Allister Coetzee is set to be named as the 13th post-isolation Springbok coach on April 1, just nine weeks before the team's first assignment of 2016, giving him hardly any time to prepare.
After months of wrangling at the South African Rugby Union (Saru), the issue of the Bok coach will finally come to a head at its next general council gathering, scheduled for that date.
Normally, at this time of year, the Bok coach would have attended several Six Nations matches to have a close look at June's opposition (in this case Ireland) and also held several one-on-one conversations and interactions with players he deems vital to his vision.
Formal meetings with players about their shortcomings and what the national coach is looking for them to improve or persist with would be the norm. None of that is currently happening and none will for another three weeks at least.
Saru's employees have been distracted over the past two months due to constant media scrutiny of chief executive Jurie Roux over alleged financial irregularities when he was chairman of the Maties Rugby Club from 2002-2010. He is awaiting a court date to defend a R37-million civil action against him.
Furthermore, a looming leadership battle between the 14 union presidents and the executive council has also been unsettling.
For most big decisions these bodies and individuals have to work in sync to prepare the groundwork before resolutions can be ratified. The distractions have at times paralysed the organisation and the net result is that the most important rugby decision of the year - the identity of a new Bok coach - has been relegated for less urgent matters.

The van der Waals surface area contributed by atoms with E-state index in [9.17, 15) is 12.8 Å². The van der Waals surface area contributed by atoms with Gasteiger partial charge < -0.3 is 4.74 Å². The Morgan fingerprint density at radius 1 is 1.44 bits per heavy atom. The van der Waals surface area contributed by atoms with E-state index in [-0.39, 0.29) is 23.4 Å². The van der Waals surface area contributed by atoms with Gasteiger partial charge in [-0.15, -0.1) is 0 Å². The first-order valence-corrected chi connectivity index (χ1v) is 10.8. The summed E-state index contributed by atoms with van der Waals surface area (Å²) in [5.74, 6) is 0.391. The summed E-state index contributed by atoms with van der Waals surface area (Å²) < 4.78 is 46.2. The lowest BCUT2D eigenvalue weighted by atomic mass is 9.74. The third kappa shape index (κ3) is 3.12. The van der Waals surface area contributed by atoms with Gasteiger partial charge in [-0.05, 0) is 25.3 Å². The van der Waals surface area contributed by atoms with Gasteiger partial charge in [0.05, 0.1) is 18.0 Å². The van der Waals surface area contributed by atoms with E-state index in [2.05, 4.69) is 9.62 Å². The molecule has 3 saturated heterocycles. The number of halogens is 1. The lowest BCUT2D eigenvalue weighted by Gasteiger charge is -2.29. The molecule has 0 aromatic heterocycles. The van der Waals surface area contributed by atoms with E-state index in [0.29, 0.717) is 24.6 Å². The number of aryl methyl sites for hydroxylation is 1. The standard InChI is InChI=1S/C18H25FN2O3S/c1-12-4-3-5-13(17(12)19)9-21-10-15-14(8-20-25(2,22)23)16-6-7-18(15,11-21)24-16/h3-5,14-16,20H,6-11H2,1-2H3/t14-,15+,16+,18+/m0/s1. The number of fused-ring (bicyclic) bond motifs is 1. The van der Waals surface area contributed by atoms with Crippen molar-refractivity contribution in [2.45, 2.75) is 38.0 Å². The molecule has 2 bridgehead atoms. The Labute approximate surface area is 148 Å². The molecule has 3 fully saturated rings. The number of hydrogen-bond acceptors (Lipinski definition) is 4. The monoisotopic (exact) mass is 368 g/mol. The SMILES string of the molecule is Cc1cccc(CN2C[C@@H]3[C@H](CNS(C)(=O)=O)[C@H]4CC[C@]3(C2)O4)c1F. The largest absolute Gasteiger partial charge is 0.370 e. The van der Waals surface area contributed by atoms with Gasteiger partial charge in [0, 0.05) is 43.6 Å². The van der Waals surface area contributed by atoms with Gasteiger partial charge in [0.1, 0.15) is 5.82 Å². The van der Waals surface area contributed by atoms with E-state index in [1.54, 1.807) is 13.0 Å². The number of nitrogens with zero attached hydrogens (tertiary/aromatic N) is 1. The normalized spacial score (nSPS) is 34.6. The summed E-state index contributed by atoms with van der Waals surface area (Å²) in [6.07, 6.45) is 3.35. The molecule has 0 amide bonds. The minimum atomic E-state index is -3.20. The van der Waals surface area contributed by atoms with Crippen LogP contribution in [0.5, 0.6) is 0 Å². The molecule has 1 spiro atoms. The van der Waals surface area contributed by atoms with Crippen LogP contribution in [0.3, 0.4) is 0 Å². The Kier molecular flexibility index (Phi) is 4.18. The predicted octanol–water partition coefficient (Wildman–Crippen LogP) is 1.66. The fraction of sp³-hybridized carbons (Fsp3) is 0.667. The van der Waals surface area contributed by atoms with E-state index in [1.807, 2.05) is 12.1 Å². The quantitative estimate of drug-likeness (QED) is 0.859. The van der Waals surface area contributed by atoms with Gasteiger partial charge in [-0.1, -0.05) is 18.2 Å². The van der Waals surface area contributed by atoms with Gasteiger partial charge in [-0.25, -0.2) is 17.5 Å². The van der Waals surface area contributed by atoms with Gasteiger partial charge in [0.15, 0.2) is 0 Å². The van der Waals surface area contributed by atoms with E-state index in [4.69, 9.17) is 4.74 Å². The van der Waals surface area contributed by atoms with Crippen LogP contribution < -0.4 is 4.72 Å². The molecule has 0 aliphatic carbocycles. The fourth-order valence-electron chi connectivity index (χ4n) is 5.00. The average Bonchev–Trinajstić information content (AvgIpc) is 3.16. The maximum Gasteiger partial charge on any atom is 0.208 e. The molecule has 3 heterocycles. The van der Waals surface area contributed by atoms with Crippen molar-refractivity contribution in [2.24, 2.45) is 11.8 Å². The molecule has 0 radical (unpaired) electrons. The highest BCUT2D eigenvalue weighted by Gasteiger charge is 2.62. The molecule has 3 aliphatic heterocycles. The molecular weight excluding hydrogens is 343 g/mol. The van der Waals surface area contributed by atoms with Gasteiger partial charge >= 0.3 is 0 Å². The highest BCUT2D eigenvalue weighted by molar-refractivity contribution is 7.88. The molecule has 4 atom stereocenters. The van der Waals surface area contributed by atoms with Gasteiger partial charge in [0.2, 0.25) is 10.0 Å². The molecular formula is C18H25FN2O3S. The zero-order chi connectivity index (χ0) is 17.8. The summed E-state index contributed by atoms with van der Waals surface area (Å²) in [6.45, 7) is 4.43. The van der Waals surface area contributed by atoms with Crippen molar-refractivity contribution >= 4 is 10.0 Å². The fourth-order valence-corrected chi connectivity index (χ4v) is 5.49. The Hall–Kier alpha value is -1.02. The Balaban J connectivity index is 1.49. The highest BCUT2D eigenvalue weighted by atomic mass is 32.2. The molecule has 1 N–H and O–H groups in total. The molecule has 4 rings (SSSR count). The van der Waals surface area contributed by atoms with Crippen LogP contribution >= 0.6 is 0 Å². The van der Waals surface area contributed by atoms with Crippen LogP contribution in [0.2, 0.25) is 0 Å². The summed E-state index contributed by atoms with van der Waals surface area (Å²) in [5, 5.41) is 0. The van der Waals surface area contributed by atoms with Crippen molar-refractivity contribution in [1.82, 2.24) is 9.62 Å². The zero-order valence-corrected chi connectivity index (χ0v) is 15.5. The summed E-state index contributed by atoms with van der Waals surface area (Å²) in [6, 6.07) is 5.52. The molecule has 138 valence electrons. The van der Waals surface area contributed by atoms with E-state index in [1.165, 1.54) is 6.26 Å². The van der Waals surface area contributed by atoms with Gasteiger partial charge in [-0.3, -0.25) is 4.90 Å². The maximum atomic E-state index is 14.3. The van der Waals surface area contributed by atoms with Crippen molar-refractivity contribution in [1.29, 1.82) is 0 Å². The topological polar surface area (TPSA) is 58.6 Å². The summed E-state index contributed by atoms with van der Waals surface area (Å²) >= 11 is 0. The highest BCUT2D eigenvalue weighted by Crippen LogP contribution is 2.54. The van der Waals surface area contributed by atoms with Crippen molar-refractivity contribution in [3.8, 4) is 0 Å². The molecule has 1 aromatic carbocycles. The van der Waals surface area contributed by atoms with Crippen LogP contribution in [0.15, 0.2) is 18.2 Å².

Some of the 14 union presidents don't favour Coetzee's conservative playing style. But instead of thrashing out those differences and debating Coetzee's merits, the presidents have been engaged on personal leadership battles with Saru's exco.
But behind the scenes the Sunday Times has learnt that through Bok team manager Ian Schwartz, logistics manager Charles Wessels and rugby department general manager Rassie Erasmus, a schedule has been drawn up.
Springbok training camps have been set for late April while player monitoring is happening through the rugby department and Mobi Unit.
Coetzee is understood to be the only suitable candidate for a post that needs to fulfil three central requirements.
The new coach must have a good track record in the upper reaches of the game, which Coetzee has considering he took the Stormers to the play-offs four times in six seasons in charge. He was also Bok assistant coach when they won the 2007 World Cup in France.
The next coach has to have a strong transformation track record. That rules out foreign-based coaches and every Super Rugby coach over the past five years barring Coetzee. He regularly fielded seven or more black players in his Stormers squads between 2010-2015.
Thirdly, he must have the gravitas and credibility to present the Boks in a positive light.
Coetzee has received backing from several quarters, most notably respected coach Brendan Venter.
"If you ask around people will say Allister hasn't had any success as a coach," Venter said. "But he has been very successful because his teams were always in the mix.
"Only four teams will make the semifinals, which is in the top 20%-25%. That's a success. But to win titles, you need a lot of luck.
"I've spoken to leading coaches in various sports around the world, and they all say that their job is to get the team to the final four [or the play-offs] because that gives you a chance.
"If you're bottom of the log, then you're not successful."